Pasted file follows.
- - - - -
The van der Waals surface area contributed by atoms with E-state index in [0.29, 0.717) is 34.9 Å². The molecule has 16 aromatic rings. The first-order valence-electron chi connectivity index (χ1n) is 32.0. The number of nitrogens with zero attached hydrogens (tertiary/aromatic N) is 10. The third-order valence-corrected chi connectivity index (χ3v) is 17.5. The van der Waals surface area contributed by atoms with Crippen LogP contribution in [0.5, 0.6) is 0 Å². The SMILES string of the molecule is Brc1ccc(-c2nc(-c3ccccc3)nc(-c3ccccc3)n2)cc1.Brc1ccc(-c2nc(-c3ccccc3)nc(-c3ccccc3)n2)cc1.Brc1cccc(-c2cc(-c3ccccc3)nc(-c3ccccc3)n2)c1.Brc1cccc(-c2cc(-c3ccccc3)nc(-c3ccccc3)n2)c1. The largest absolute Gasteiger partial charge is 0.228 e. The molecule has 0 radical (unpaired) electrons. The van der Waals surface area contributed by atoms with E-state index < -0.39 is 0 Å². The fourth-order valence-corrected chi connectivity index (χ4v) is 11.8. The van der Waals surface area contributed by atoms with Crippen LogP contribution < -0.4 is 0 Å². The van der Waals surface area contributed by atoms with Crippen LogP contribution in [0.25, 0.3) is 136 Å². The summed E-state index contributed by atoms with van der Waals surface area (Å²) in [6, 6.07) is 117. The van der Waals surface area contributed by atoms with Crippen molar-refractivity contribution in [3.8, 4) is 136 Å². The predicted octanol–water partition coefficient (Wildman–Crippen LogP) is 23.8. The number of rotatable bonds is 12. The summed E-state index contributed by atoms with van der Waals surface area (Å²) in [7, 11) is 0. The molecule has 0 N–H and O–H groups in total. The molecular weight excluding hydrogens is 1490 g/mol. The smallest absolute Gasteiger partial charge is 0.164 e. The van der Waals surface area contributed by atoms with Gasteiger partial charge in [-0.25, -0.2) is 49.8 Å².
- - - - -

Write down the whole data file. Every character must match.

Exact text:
The van der Waals surface area contributed by atoms with E-state index in [0.29, 0.717) is 34.9 Å². The molecule has 16 aromatic rings. The first-order valence-electron chi connectivity index (χ1n) is 32.0. The number of nitrogens with zero attached hydrogens (tertiary/aromatic N) is 10. The third-order valence-corrected chi connectivity index (χ3v) is 17.5. The van der Waals surface area contributed by atoms with Crippen LogP contribution in [0.5, 0.6) is 0 Å². The SMILES string of the molecule is Brc1ccc(-c2nc(-c3ccccc3)nc(-c3ccccc3)n2)cc1.Brc1ccc(-c2nc(-c3ccccc3)nc(-c3ccccc3)n2)cc1.Brc1cccc(-c2cc(-c3ccccc3)nc(-c3ccccc3)n2)c1.Brc1cccc(-c2cc(-c3ccccc3)nc(-c3ccccc3)n2)c1. The largest absolute Gasteiger partial charge is 0.228 e. The molecule has 0 radical (unpaired) electrons. The van der Waals surface area contributed by atoms with E-state index < -0.39 is 0 Å². The fourth-order valence-corrected chi connectivity index (χ4v) is 11.8. The van der Waals surface area contributed by atoms with Crippen LogP contribution < -0.4 is 0 Å². The van der Waals surface area contributed by atoms with Crippen LogP contribution in [0.25, 0.3) is 136 Å². The summed E-state index contributed by atoms with van der Waals surface area (Å²) in [6, 6.07) is 117. The van der Waals surface area contributed by atoms with Crippen molar-refractivity contribution in [3.8, 4) is 136 Å². The predicted octanol–water partition coefficient (Wildman–Crippen LogP) is 23.8. The number of rotatable bonds is 12. The summed E-state index contributed by atoms with van der Waals surface area (Å²) in [7, 11) is 0. The molecule has 0 N–H and O–H groups in total. The molecular weight excluding hydrogens is 1490 g/mol. The smallest absolute Gasteiger partial charge is 0.164 e. The van der Waals surface area contributed by atoms with Gasteiger partial charge in [-0.25, -0.2) is 49.8 Å².